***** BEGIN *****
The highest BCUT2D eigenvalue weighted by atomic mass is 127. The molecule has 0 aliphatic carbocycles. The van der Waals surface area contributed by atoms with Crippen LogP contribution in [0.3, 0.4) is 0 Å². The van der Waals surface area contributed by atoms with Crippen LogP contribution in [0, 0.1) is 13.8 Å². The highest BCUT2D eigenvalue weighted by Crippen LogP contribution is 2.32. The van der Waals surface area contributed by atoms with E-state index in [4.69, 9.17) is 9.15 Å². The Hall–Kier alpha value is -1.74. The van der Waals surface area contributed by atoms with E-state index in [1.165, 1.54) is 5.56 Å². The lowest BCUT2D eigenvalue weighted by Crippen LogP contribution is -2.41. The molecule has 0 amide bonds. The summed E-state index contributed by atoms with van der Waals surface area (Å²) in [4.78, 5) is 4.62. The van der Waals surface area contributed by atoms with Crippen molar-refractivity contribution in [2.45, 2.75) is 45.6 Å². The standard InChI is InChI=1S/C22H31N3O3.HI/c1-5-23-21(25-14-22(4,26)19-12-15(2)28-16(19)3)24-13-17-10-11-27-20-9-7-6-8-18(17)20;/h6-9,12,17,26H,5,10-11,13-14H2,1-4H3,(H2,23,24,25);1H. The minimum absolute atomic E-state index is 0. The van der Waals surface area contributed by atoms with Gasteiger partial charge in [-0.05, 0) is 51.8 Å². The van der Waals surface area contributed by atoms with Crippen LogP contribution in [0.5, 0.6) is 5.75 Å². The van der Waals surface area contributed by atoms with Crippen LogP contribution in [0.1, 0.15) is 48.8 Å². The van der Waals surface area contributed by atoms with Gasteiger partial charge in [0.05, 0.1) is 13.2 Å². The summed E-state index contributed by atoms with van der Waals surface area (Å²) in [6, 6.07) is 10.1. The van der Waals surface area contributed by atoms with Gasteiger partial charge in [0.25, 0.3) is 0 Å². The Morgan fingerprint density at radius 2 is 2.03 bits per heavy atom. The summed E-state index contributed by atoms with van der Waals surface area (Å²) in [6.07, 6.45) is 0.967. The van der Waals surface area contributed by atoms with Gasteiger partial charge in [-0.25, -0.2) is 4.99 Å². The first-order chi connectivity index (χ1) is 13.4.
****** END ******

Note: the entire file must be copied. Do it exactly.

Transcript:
The highest BCUT2D eigenvalue weighted by atomic mass is 127. The molecule has 0 aliphatic carbocycles. The van der Waals surface area contributed by atoms with Crippen LogP contribution in [0.3, 0.4) is 0 Å². The van der Waals surface area contributed by atoms with Crippen LogP contribution in [0, 0.1) is 13.8 Å². The highest BCUT2D eigenvalue weighted by Crippen LogP contribution is 2.32. The van der Waals surface area contributed by atoms with E-state index in [4.69, 9.17) is 9.15 Å². The Hall–Kier alpha value is -1.74. The van der Waals surface area contributed by atoms with E-state index in [1.165, 1.54) is 5.56 Å². The lowest BCUT2D eigenvalue weighted by Crippen LogP contribution is -2.41. The molecule has 0 amide bonds. The summed E-state index contributed by atoms with van der Waals surface area (Å²) in [4.78, 5) is 4.62. The van der Waals surface area contributed by atoms with Crippen molar-refractivity contribution in [2.45, 2.75) is 45.6 Å². The standard InChI is InChI=1S/C22H31N3O3.HI/c1-5-23-21(25-14-22(4,26)19-12-15(2)28-16(19)3)24-13-17-10-11-27-20-9-7-6-8-18(17)20;/h6-9,12,17,26H,5,10-11,13-14H2,1-4H3,(H2,23,24,25);1H. The minimum absolute atomic E-state index is 0. The van der Waals surface area contributed by atoms with Gasteiger partial charge in [-0.05, 0) is 51.8 Å². The van der Waals surface area contributed by atoms with Crippen LogP contribution in [0.5, 0.6) is 5.75 Å². The van der Waals surface area contributed by atoms with Crippen LogP contribution in [0.1, 0.15) is 48.8 Å². The van der Waals surface area contributed by atoms with Gasteiger partial charge in [0.05, 0.1) is 13.2 Å². The summed E-state index contributed by atoms with van der Waals surface area (Å²) in [6, 6.07) is 10.1. The van der Waals surface area contributed by atoms with Gasteiger partial charge in [0.25, 0.3) is 0 Å². The Morgan fingerprint density at radius 2 is 2.03 bits per heavy atom. The summed E-state index contributed by atoms with van der Waals surface area (Å²) in [6.07, 6.45) is 0.967. The van der Waals surface area contributed by atoms with Gasteiger partial charge in [-0.25, -0.2) is 4.99 Å². The first-order chi connectivity index (χ1) is 13.4.